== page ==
SEMINOLE – An 18-month-old baby drowned in an inflatable pool Sunday afternoon.
According to Mac McMullen of the Sheriff’s Office, parents Felix and Debra Nunez left at 10 a.m. Sunday to go to Bradenton. They left their baby, Lilia, and their 10-year-old with a babysitter, who is 18.
Apparently, the babysitter left the baby unsupervised for a couple of minutes, when the 18-month-old slipped out the sliding glass doors and climbed a ladder in an inflatable above-ground pool in the backyard. She was found floating face down. It was unknown who found the child, but McMullen said the 10-year-old made the call to 911 to report it.
The baby was brought to Bayfront Hospital by Bayflight and was pronounced dead.
According to the National Safe Kids Campaign, drowning is the second leading cause of unintentional injury-related death among children ages 1 to 14.
The majority of drownings occur in residential swimming pools and open water sites. It typically happens in a matter of seconds, when a child is left unattended for a brief period.
A person can drown in as little as one inch of water – more than half of the infant drownings occur in bathtubs. In children ages 1 to 4, more than half of the incidents are pool related. Older children usually fall victim to drowning in open water sites.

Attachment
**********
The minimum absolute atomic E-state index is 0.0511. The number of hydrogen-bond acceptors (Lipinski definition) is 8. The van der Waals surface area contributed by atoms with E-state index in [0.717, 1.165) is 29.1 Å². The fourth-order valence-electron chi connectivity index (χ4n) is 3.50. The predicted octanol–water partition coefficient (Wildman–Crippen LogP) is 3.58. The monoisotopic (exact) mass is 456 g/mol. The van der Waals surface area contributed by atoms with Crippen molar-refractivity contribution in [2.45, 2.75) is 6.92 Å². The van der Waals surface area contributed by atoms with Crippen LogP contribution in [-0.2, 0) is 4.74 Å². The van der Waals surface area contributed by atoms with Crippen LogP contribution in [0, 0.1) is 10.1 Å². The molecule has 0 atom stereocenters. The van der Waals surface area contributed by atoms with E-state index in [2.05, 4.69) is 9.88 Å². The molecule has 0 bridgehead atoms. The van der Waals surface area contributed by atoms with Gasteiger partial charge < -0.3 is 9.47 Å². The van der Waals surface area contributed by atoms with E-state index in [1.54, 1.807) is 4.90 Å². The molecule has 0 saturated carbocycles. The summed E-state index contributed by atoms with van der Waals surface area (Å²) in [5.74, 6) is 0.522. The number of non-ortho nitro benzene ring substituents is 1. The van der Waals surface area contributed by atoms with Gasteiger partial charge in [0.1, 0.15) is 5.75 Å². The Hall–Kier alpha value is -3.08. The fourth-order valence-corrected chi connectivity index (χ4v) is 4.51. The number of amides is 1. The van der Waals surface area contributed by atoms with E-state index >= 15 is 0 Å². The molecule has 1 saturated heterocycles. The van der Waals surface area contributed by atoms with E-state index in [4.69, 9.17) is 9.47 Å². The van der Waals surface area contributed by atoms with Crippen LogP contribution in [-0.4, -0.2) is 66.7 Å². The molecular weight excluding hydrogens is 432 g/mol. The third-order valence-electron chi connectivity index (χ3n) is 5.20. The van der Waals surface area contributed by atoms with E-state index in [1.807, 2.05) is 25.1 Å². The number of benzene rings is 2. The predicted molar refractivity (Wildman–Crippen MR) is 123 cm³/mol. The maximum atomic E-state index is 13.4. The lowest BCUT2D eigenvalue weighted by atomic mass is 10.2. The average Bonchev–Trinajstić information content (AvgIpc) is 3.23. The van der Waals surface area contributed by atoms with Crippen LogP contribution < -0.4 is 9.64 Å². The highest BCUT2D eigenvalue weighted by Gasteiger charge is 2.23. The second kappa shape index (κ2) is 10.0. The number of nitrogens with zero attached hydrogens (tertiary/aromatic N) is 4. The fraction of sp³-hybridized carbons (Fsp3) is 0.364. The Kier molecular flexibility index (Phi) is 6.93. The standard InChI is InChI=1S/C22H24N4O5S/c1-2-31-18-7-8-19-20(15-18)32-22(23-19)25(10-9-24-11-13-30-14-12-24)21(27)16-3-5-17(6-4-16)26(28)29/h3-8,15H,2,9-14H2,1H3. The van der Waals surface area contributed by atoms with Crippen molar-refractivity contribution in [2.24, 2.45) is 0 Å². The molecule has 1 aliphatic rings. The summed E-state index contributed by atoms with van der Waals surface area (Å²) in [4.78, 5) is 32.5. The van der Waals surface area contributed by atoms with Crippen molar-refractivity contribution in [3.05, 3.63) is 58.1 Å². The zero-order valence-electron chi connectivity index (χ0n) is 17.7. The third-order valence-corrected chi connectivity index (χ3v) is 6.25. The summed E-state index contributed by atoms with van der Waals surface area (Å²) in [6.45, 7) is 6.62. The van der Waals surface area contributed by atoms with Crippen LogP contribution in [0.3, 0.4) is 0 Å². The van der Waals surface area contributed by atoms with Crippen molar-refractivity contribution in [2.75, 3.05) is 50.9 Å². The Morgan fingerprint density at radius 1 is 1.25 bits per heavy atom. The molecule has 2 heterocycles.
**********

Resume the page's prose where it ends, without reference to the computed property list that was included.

• Never leave a child unsupervised in or around water at home. Empty all containers immediately after use. • Never leave a child unsupervised in or around a swimming pool or spa, even for a moment. Never rely on a PFD or swimming lessons to protect a child. Learn CPR and keep rescue equipment, a telephone and emergency numbers poolside. • Install four-sided insulation fencing, at least 5 feet high and equipped with self-closing and self-latching gates, around a home pool or spa. Fencing should completely surround swimming pools or spas and prevent direct access from a house or yard. Never prop open the gate to a pool barrier or leave toys in and around the pool. • Always wear a U.S. Coast Guard-approved PFD when on a boat, near open bodies of water or when participating in water sports. Air-filled swimming aids, such as “water wings,” are not considered safety devices and are not substitutes for PFDs. • Never dive into water less than 9 feet deep. • Children ages 14 and under should never operate a personal watercraft. Source: National Safe Kids Campaign